A Caucus for Black Youth

Eli Day March 25, 2020

A protest in support of the Black lives matter movement in New York on July 9, 2016. (Photo by Kena Betancur/AFP via Getty Images)

DETROIT — In a goth­ic-inspired build­ing on the leafy cam­pus of Mary­grove Col­lege, rough­ly 40 Black orga­niz­ers, activists and every­day peo­ple gath­er on Feb­ru­ary 22 for a mock cau­cus.

But this cau­cus breaks with the ones we’ve seen in 2020: It places the aspi­ra­tions of Black com­mu­ni­ties centerstage.

The event ignites with a chant, lit by an orga­niz­er with Detroit’s chap­ter of Black Youth Project 100 (BYP100), a nation­al youth-led orga­ni­za­tion against racial, gen­der and eco­nom­ic injus­tice. Unapolo­get­i­cal­ly!” the orga­niz­er thun­ders. The room roars back, Black!”

Orga­nized by BYP100 and the Move­ment for Black Lives (M4BL) Elec­toral Jus­tice Project, the 2020 Black Demo­c­ra­t­ic Cau­cus is inten­tion­al­ly set in the Black­est major U.S. city. The goal is to mea­sure each candidate’s agen­da against the many burn­ing issues fac­ing Black communities.

Cau­cus­go­ers spill into the build­ing and are sort­ed into ran­dom groups of sev­en to 10. Each group rotates through 20-minute pol­i­cy ses­sions on hous­ing, health­care, crim­i­nal jus­tice reform and edu­ca­tion, based on the stat­ed plat­forms of the four high­est-polling Demo­c­ra­t­ic can­di­dates for pres­i­dent. Cau­cus­go­ers vote at the close of each ses­sion, but with­out know­ing their can­di­date — can­di­dates have been anonymized as A, B, C and D. For bet­ter or worse, can­di­dates are judged with­out knowl­edge of their per­son­al­i­ties or track records.

We focus on issues and pol­i­cy” instead, says Jew­el But­ler, 25, a Detroit BYP100 mem­ber and fel­low with the M4BL.

Shon­i­qua Kemp, lead orga­niz­er with Detroit Action (a grass­roots, mem­ber-led orga­ni­za­tion), facil­i­tates the dis­cus­sion on hous­ing. She begins by sketch­ing a dev­as­tat­ing image of Black homeownership.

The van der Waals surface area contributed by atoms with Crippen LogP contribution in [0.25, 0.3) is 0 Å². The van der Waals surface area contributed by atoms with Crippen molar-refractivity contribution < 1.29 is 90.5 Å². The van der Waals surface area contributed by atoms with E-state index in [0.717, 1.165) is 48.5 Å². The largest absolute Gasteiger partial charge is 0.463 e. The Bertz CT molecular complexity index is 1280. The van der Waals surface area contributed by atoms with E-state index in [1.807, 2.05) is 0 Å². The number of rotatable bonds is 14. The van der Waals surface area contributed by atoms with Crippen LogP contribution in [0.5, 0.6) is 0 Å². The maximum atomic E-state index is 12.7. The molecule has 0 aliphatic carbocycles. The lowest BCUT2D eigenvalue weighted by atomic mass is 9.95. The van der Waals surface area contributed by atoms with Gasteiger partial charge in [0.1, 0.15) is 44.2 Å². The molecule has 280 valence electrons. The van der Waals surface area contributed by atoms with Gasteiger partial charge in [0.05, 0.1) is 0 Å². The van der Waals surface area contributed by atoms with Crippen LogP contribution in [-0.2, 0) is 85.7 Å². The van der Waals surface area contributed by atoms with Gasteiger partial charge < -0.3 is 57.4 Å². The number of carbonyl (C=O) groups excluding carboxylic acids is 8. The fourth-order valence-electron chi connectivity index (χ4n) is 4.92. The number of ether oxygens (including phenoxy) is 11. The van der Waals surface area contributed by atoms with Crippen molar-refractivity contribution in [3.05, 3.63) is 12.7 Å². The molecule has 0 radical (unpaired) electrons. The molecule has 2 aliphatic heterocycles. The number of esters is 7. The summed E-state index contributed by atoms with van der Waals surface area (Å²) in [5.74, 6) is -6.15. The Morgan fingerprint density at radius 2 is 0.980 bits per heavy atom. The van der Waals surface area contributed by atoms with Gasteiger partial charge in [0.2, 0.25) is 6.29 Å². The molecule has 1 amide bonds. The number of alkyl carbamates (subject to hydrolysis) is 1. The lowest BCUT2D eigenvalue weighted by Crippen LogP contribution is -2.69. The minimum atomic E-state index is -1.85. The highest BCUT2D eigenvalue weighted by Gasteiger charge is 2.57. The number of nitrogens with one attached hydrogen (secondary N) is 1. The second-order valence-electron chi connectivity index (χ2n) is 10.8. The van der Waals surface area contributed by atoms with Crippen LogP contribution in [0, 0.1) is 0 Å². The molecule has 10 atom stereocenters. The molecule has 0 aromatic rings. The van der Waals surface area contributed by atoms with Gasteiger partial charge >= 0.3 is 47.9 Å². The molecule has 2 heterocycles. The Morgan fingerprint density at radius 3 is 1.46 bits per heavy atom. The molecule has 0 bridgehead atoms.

For many Black house­holds, the hous­ing cri­sis nev­er end­ed,” Kemp says. Indeed, more than a decade after Wall Street plu­to­crats dec­i­mat­ed the already skele­tal wealth of Black fam­i­lies (before run­ning off with tril­lions in fed­er­al relief), Black home­own­er­ship has plum­met­ed to record lows.

Kemp shows a slide that says Can­di­date A vows to pro­vide assis­tance to peo­ple hurt by fed­er­al hous­ing pol­i­cy fail­ures” and com­mu­ni­ties caught in the decades-long teeth of redlin­ing and hous­ing seg­re­ga­tion. One cau­cus­go­er remarks, Those are obvi­ous­ly Black neigh­bor­hoods that are now being gen­tri­fied.” The cau­cus also likes Can­di­date B’s plan, and con­cludes that Can­di­dates C and D’s plans wouldn’t mean­ing­ful­ly improve home own­er­ship among poor and work­ing-class Black Detroiters. 

The ses­sions are rich with excite­ment for bold action bal­anced with skep­ti­cism that any plat­form goes far enough. What is clear is the urgency of putting peo­ple in homes and repair­ing the vicious lega­cies of hous­ing dis­crim­i­na­tion and exploita­tion by cor­po­rate Goliaths.

Cap­i­tal­ism teach­es us that some peo­ple don’t deserve’ things,” says cau­cus­go­er PG Watkins, a life­long Detroi­ter. I believe that’s bull­shit, and that every­one deserves a safe place to live. I want us to devel­op and advo­cate for poli­cies that acknowl­edge that hous­ing is a basic human right.”

The same urgency is felt for health­care, crim­i­nal jus­tice reform and edu­ca­tion. Take the hor­rif­i­cal­ly high rates of Black unin­sur­ance (9.7%) and mater­nal mor­tal­i­ty (3.3 times that of their white coun­ter­parts). Or the suf­fo­cat­ing debt Black stu­dents face (near­ly five times like­li­er than white stu­dents to default). Or the socio­path­ic cru­el­ty of our racist pun­ish­ment system.

On every issue, cau­cus­go­ers rank Sens. Eliz­a­beth War­ren (A) and Bernie Sanders (B) first and sec­ond, respec­tive­ly. Can­di­date C is Joe Biden and D is Michael Bloomberg. While many were thrilled to see their pro­gres­sive hopes with­stand the face­less process, the enthu­si­asm is even­tu­al­ly brought down to earth.

As the day wraps, BYP100 mem­bers clar­i­fy that today is not a road to polit­i­cal endorse­ment. Rukia Lumum­ba, a Mis­sis­sip­pi-based human rights leader and co-chair of the Elec­toral Jus­tice Project of MB4L, stress­es that elec­tions are sim­ply one tool in our arse­nal to work toward lib­er­a­tion” rather than a free­dom-deliv­er­ing gemstone.

The results seem to endorse a future when pop­u­lar move­ments force a redis­tri­b­u­tion of wealth to every­day peo­ple, through pro­grams like Medicare for All and mas­sive invest­ments in K‑12 edu­ca­tion, while tak­ing a sledge­ham­mer to racial and eco­nom­ic oppres­sion and mass incar­cer­a­tion. That’s an agen­da, cau­cus­go­ers believe, that can move Black peo­ple to not only vote, but join move­ments that alter the country’s social and eco­nom­ic fabric. 

We com­ing hard with our issues,” But­ler says. Who­ev­er wins office, we mak­ing sure they know what we want, and that they under­stand how we com­ing to get what we want.”

Eli Day was an inves­tiga­tive fel­low with In These Times’ Leonard C. Good­man Insti­tute for Inves­tiga­tive Report­ing. He is a writer and relent­less Detroi­ter, where he writes about pol­i­tics, pol­i­cy, racial and eco­nom­ic jus­tice. His work has appeared in the Detroit News, City Met­ric, Huff­in­g­ton Post, The Root, Truthout, and Very Smart Brothas, among others.
Limited Time:

SUBSCRIBE TO IN THESE TIMES MAGAZINE FOR JUST $1 A MONTH